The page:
Tourists in Cairns, the Whitsundays and Townsville, popular centers for cruises to the Great Barrier Reef, rushed to board flights late yesterday before airports closed.
Losses to the sugar cane industry in the region, which accounts for about a third of Australian production, may be A$500 million, Steve Greenwood, chief executive officer of industry group Canegrowers, said in an e-mail.
Banana plantations in the region, which account for 85 percent of national production, face “catastrophic” losses while a fifth of the state’s A$3.3 billion cattle herd may be wiped out, theNational Farmers’ Federation said in an e-mailed statement yesterday.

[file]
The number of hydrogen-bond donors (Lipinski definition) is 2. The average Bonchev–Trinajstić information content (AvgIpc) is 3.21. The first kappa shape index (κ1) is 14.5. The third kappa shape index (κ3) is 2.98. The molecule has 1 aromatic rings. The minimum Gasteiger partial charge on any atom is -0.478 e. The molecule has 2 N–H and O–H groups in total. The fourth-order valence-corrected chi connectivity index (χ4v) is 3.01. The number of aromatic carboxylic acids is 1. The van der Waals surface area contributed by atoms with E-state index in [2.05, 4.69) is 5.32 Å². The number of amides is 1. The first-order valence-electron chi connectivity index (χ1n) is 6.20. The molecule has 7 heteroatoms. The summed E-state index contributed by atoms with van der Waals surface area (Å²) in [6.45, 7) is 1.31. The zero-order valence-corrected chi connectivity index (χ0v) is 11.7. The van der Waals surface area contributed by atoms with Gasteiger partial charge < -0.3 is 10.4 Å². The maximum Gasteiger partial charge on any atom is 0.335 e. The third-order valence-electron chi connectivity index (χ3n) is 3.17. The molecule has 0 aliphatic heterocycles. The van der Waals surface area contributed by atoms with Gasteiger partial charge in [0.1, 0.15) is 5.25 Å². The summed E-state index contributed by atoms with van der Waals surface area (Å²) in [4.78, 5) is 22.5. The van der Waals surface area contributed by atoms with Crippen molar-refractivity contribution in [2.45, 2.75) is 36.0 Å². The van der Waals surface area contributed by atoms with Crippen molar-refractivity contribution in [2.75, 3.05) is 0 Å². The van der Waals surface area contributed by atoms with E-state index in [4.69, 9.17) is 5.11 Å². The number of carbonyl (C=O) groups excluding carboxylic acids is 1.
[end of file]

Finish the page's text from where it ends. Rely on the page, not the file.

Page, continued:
Century, the world’s second-largest zinc mine, is slowing operations because of the category five cyclone, Bruce Loveday, a spokesman for Minmetal Resources Ltd.’s MMG unit, said yesterday by phone. Kagara Ltd. shut its Mt. Garnet zinc mine and treatment plant, Chairman Kim Robinson said by phone.
Rio Tinto Group and Xstrata Plc shut coal mines, while ports and rail lines are closed. At least 32 coal ships have headed out to sea after Hay Point harbor and the Abbot Point export terminal were shut, according to North Queensland Bulks Ports Corp. and Dalrymple Bay Coal Terminal Pty.
To contact the reporter on this story: Robert Fenner in Melbourne at
To contact the editor responsible for this story: Dave McCombs at

1 comment:

HyunChard said...

I'll just pray that Cyclones won't hit near the property sunshine coast.